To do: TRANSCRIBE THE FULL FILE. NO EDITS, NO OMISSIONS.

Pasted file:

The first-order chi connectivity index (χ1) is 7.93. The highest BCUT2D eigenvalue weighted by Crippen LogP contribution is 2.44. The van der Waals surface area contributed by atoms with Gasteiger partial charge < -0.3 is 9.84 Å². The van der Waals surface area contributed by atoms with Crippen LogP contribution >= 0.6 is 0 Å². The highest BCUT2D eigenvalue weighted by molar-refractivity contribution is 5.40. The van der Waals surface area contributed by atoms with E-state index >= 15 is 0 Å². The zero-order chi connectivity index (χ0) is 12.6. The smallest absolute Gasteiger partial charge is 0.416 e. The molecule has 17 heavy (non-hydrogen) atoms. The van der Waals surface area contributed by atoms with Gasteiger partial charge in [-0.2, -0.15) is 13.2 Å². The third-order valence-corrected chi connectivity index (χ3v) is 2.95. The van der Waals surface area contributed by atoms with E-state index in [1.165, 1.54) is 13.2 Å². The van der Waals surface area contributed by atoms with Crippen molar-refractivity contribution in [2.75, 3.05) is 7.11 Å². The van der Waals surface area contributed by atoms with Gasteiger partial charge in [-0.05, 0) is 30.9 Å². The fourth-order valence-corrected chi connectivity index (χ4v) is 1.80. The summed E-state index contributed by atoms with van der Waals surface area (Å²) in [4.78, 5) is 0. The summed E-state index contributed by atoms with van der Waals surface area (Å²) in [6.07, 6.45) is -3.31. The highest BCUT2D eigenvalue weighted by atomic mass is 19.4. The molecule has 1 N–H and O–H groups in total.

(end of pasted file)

The first-order chi connectivity index (χ1) is 7.93. The highest BCUT2D eigenvalue weighted by Crippen LogP contribution is 2.44. The van der Waals surface area contributed by atoms with Gasteiger partial charge < -0.3 is 9.84 Å². The van der Waals surface area contributed by atoms with Crippen LogP contribution >= 0.6 is 0 Å². The highest BCUT2D eigenvalue weighted by molar-refractivity contribution is 5.40. The van der Waals surface area contributed by atoms with E-state index >= 15 is 0 Å². The zero-order chi connectivity index (χ0) is 12.6. The smallest absolute Gasteiger partial charge is 0.416 e. The molecule has 17 heavy (non-hydrogen) atoms. The van der Waals surface area contributed by atoms with Gasteiger partial charge in [-0.2, -0.15) is 13.2 Å². The third-order valence-corrected chi connectivity index (χ3v) is 2.95. The van der Waals surface area contributed by atoms with E-state index in [1.165, 1.54) is 13.2 Å². The van der Waals surface area contributed by atoms with Crippen molar-refractivity contribution in [2.75, 3.05) is 7.11 Å². The van der Waals surface area contributed by atoms with Gasteiger partial charge in [-0.05, 0) is 30.9 Å². The fourth-order valence-corrected chi connectivity index (χ4v) is 1.80. The summed E-state index contributed by atoms with van der Waals surface area (Å²) in [4.78, 5) is 0. The summed E-state index contributed by atoms with van der Waals surface area (Å²) in [6.07, 6.45) is -3.31. The highest BCUT2D eigenvalue weighted by atomic mass is 19.4. The molecule has 1 N–H and O–H groups in total.